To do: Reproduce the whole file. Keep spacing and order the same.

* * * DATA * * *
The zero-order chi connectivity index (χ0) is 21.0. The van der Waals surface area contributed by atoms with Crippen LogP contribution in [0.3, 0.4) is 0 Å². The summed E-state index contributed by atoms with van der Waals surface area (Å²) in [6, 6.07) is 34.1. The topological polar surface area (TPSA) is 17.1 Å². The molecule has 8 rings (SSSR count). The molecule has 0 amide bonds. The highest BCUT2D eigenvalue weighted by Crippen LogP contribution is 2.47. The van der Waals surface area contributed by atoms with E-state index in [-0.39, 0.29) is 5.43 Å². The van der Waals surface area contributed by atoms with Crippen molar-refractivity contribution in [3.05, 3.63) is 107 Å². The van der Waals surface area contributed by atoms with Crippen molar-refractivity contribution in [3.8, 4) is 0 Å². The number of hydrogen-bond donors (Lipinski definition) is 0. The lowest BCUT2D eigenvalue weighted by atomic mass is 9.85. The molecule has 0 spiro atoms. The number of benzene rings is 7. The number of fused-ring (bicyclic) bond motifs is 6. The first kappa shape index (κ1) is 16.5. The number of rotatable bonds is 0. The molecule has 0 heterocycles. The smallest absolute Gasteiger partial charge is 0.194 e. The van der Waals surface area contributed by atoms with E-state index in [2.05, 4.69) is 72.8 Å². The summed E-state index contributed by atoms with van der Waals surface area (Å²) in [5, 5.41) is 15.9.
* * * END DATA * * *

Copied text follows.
The zero-order chi connectivity index (χ0) is 21.0. The van der Waals surface area contributed by atoms with Crippen LogP contribution in [0.3, 0.4) is 0 Å². The summed E-state index contributed by atoms with van der Waals surface area (Å²) in [6, 6.07) is 34.1. The topological polar surface area (TPSA) is 17.1 Å². The molecule has 8 rings (SSSR count). The molecule has 0 amide bonds. The highest BCUT2D eigenvalue weighted by Crippen LogP contribution is 2.47. The van der Waals surface area contributed by atoms with E-state index in [-0.39, 0.29) is 5.43 Å². The van der Waals surface area contributed by atoms with Crippen molar-refractivity contribution in [3.05, 3.63) is 107 Å². The van der Waals surface area contributed by atoms with Crippen molar-refractivity contribution in [3.8, 4) is 0 Å². The number of hydrogen-bond donors (Lipinski definition) is 0. The lowest BCUT2D eigenvalue weighted by atomic mass is 9.85. The molecule has 0 spiro atoms. The number of benzene rings is 7. The number of fused-ring (bicyclic) bond motifs is 6. The first kappa shape index (κ1) is 16.5. The number of rotatable bonds is 0. The molecule has 0 heterocycles. The smallest absolute Gasteiger partial charge is 0.194 e. The van der Waals surface area contributed by atoms with E-state index in [2.05, 4.69) is 72.8 Å². The summed E-state index contributed by atoms with van der Waals surface area (Å²) in [5, 5.41) is 15.9.